Sunday, February 25, 2018

That Medal Question

Yesterday I was a volunteer at the Coldest Night fundraiser walk in Grimsby.  My welcome station in the high school hallway was at the athletics bulletin board, and I got to read the schedule of activities for next week, read the chart of careers in kinesiology, athletics, and medicine, and check out the charts on self-assessment skill levels.  Sports are mature disciplines now.  Not the jumping jacks of my high school physical activity. 

It was a fitting context for this Olympic question that keeps coming up for me - do you ask it too? 

"Why did the U.S. performed so poorly at the Olympics?"

They previously had the record for medals - 36 at Vancouver in 2010.  The rails about this HERE but doesn't give any reasons.  These are Slate's reasons:
  • The United States’ marquee names have faltered.
  • The U.S. has gotten very bad at speed skating.
  • Team USA features athletes who are either very young or very old.
  • The U.S. has not typically excelled at the events that have been held thus far.
I check in with Time and their article quotes the USOC's chief of sport with a response that makes the question even more compelling:

“OK, medals are one story, but if you look at the depth of everything that’s going on, and the number of people who are fourth and fifth place, and the commitment level and intensity of the athletes, you can’t ask for more than that.”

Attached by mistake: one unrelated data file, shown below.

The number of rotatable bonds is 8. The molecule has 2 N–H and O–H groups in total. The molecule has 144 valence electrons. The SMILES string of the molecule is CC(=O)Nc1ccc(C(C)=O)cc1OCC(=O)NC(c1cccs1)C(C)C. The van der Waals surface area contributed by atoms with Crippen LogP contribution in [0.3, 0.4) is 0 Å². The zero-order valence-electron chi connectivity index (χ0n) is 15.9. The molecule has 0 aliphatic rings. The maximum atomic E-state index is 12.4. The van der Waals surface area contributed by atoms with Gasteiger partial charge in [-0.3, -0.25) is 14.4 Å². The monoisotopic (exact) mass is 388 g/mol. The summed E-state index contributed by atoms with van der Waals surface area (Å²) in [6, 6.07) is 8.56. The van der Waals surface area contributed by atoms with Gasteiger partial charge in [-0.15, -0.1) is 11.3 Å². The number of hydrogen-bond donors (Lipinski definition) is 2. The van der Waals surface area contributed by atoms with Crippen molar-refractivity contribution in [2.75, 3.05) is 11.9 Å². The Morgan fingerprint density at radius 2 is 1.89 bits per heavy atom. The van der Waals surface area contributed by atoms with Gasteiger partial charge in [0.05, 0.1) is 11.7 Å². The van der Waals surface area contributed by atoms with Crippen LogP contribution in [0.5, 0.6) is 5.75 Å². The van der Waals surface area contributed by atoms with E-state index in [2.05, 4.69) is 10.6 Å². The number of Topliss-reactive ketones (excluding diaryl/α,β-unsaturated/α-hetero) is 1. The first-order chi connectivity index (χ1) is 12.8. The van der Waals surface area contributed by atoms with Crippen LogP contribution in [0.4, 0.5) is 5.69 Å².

The top medal winner of all times is now Norway.  Norway is a nation of 5 million people, and they sent 109 athletes to the games compared to the U.S.'s 242.  Ovrebo, the director of Norway's elite sport for the Olympics, says that Norway is blessed with many advantages for Winter Olympics dominance, like snow, a history of excellence in sports like biathlon and cross-country skiing, and free health care.

However, he says the key to success is this:  In Norway, organized youth sports teams cannot keep score until they are 13. “We want to leave the kids alone,” says Ovrebo. “We want them to play. We want them to develop, and be focused on social skills. They learn a lot from sports. They learn a lot from playing. They learn a lot from not being anxious. They learn a lot from not being counted. They learn a lot from not being judged. And they feel better. And they tend to stay on for longer.”

Norway values the psychology of sports. “Your mind is where you experience your life, isn’t it?” Ovrebo says.  They understand some of the issues that occur when one country dominates a sport.  Other countries lose interest.  They are addressing this.

"Instead of holding back its athletes, Norway is trying to lift others everywhere else. It has conceived the Alpine athletics version of the Marshall Plan. For seven years, it has invited competitors from all over the world to visit for a weeklong training camp. A separate camp is offered to World Cup coaches. Attendees pay to get there, and Norway covers all other expenses".

There's more on the Norwegian sports psyche HERE in a NY Times article.  This is likely a question that will come up a lot, and linger for quite some time, so on to our pictures of the day. 

We seem to be heading from winter's snow sports into spring's rain landscape.

No comments:

Post a Comment